Catalan Independence, Genetics of Divorce, Voyager Spacecraft
Top of Mind with Julie Rose - Radio Archive, Episode 662
- Oct 17, 2017 11:00 pm
- 1:43:13 mins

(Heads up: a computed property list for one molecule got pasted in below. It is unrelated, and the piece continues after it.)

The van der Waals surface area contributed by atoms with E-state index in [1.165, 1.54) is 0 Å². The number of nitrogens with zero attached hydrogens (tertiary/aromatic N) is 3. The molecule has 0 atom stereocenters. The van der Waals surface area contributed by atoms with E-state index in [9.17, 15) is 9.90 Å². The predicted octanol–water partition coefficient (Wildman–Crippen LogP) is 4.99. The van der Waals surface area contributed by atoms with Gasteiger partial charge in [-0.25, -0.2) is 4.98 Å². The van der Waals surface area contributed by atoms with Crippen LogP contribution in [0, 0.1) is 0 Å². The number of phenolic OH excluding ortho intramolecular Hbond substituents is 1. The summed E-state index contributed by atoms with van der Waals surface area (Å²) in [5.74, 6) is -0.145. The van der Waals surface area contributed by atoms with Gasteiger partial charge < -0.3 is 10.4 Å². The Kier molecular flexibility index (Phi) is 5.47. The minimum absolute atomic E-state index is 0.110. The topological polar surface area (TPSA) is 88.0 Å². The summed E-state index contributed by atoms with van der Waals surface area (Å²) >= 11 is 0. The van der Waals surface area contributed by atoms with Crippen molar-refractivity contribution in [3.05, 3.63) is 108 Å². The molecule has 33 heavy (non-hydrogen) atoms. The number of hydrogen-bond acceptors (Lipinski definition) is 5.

Catalan Independence, Russian Interference on Social Media, Bowe Bergdahl Pleads Guilty Guest: Eric Jensen, JD, Professor of International Law, Brigham Young University DECLARING INDEPENDENCE Spain’s top court has declared the Catalan referendum for independence invalid and two prominent activists for Catalonia’s secession have been jailed. The Prime Minister of Spain has threatened to take over some or all of Catalonia’s regional powers if its separatist leaders don’t get back in line with national unity by Thursday morning. Meanwhile, tensions have flared between Iraq’s government and leaders of that country’s Kurdish state, which is also agitating for independence. Iraqi forces said Monday they seized a military base, an oil field and other key infrastructure from Kurdish soldiers near the northern city of Kirkuk. Just what does it take for a region to succeed in declaring independence? RUSSIAN MEDDLING IN THE 2106 ELECTION Next month, executives from Facebook, Google and Twitter have been asked to appear before the House intelligence committee investigating Russia’s interference in the 2016 presidential election. BOWE BERGDAHL Army Sergeant Bowe Bergdahl pleaded guilty yesterday to desertion and to endangering the American troops sent to search for him. Divorce May Be Genetic Guest: Jessica Salvatore, PhD, Research Assistant Professor, Developmental Psychology, Virginia Commonwealth University If your parents divorced, you are more likely to divorce as well. Social scientists have long thought that this was because children didn’t learn healthy skills from their parents and they later repeated problematic behaviors in their own marriages. But a new study out of Virginia Commonwealth University shows that the risk for divorce could be genetic, instead of environmental. In other words, it’s not that children of divorce learn behavior that could lead to divorce, it’s that they’re born with genetic tendencies that put them at greater risk of divorce. Nature trumps nurture in this case, according to the researchers. What 40 Years in Space Can Teach Us Guest: Fran Bagenal, PhD, Professor of Astrophysical and Planetary Sciences, University of Colorado Boulder The man-made object that has travelled farthest into space launched from Cape Canaveral on September 5, 1977. Voyager 1 and its companion craft Voyager 2 had a pretty straight forward initial mission – explore Jupiter and Saturn. They accomplished that within five years. And since then, it’s been a giant bonus bag of space insight. Remarkably, these two spacecraft are still communicating with Earth. Even though they’re 10 billion miles away and were built back when computers filled an entire room and phones were connected to actual wires. Creating a Championship Culinary Program Guests: Todd Leonard, Department Chair of the Culinary Arts Program at Utah Valley University; Madeline Black, Winner of the American Culinary Federation’s Student-Chef Competition Today we have a delicious truffle-scented duck roulade finished in duck fat, with Utah honey lacquered duck thigh-riblet, pan seared foie gras with port and morel mushroom sauce, accompanied by potatoes gratin, celery root and pea puree, with rhubarb chutney and a summer vegetable medley. It’s the plate that won a national cooking competition. Catalonia’s Culture and Identity Guest: John Rosenberg, PhD, Professor of Spanish and Portuguese, Brigham Young University With the Spanish region of Catalonia so top of mind in the news, we wanted to take a closer look at the place – its history, culture and how it’s developed a regional identity strong enough to make many Catalans want to break from Spain to form their own nation. Worlds Awaiting: Detecting Bias in Children’s Literature Guest: Rachel Wadham, Host of BYUradio’s Worlds Awaiting What should we do about racism in older children's books? History is history, says Wadham. Use examples of bias to teach children to think critically.